Credit: Live Unchained


Three years ago,  I was asked what “living unchained” means to me. I responded:

“Living unchained means living passionately. It means pursuing what I love, striving to make my contribution to humanity, AND keeping an open mind. It means never allowing past mistakes or the perceptions of others to hold me back. It means realizing that history is being made right this moment, and that despite the challenges, I have the power to decide how mine will be written.”

If asked the same question today, I would probably respond the same. But while my notion of “living unchained” hasn’t changed, the organization which presented me with that question has grown immensely on numerous counts. Live Unchained is an organization which creates a space for women artists of African descent and helps “preserve, share and honor the diverse voices and experiences of black women across continents.” LU has done an impressive job of chronicling multiple art forms – writing, painting, singing, you name it – by over 100 women in 16 countries.


Being a creative myself, I understand how challenging it can be to nurture your craft and get taken seriously, especially since many of our societies don’t really place a premium on the creative arts. LU launched its 30unchained campaign in January this year as a lead up to its anniversary celebration. Having only communicated with Kathryn Buford – LU’s chief visionary officer (founder)  – via emails and tweets, I was excited to finally meet this lady who had helped spearhead  a network of creative, inspiring, and supportive women. We finally met at the LU soiree in DC on February 8; words cannot do the positive energy in that space justice.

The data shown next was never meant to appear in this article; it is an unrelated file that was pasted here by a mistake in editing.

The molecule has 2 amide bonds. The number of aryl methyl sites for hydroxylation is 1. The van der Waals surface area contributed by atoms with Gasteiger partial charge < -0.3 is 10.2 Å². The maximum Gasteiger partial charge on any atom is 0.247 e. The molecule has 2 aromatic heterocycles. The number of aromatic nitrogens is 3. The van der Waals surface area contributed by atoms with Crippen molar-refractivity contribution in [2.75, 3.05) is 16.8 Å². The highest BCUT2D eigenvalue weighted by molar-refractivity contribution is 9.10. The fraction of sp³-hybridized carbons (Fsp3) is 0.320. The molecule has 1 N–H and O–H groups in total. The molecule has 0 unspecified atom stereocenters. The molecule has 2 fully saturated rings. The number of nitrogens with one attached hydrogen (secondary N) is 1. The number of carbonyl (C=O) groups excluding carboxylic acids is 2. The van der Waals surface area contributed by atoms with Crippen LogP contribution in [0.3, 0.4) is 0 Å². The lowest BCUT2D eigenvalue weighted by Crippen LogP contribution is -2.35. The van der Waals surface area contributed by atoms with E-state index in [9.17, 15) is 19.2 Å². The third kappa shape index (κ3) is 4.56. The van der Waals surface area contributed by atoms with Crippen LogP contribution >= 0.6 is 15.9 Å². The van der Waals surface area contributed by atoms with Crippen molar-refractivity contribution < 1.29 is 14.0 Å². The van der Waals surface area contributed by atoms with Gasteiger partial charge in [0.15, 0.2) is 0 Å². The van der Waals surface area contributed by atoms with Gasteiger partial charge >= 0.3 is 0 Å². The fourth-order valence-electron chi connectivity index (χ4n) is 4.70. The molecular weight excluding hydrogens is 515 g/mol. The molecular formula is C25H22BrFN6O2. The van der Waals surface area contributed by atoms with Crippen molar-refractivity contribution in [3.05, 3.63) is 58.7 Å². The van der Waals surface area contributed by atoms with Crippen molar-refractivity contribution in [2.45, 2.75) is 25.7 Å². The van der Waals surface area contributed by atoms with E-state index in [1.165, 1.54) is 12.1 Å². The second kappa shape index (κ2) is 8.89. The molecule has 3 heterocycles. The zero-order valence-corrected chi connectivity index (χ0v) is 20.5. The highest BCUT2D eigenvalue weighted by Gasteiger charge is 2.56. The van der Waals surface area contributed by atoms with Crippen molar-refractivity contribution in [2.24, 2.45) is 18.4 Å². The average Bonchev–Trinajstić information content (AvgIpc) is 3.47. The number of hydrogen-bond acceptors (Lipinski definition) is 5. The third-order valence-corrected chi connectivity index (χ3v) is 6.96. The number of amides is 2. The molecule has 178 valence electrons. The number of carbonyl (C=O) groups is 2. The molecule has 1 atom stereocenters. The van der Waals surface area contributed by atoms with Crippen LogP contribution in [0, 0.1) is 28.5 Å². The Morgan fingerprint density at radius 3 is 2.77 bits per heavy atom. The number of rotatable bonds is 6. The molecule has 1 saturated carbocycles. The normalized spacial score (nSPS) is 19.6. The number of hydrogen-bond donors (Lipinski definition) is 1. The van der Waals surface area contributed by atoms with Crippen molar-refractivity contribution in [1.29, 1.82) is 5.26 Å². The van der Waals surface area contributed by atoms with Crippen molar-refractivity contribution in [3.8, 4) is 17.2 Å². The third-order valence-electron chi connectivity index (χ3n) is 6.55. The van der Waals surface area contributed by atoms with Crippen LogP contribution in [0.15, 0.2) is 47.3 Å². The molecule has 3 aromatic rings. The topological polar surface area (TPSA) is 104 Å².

Many people will say that they hope to make a difference in someone’s life. More often than not that intention is linked to the wrong assumption that making a difference requires years of experience or attaining a certain level of success. LU is testament that you can start now, with what you have – especially if it’s passion. LU is currently fundraising via Indiegogo to organize its first annual awards ceremony and to bring London-based Somali poet Waran Shire to Washington, D.C. If you love music, literature, poetry, creativity, or simply believe in sharing and following one’s passion, take a peek at the video below and contribute to something terrifying, strange and beautiful.


Warsan Shire – “For Women Who Are Difficult To Love” from MovingOn on Vimeo.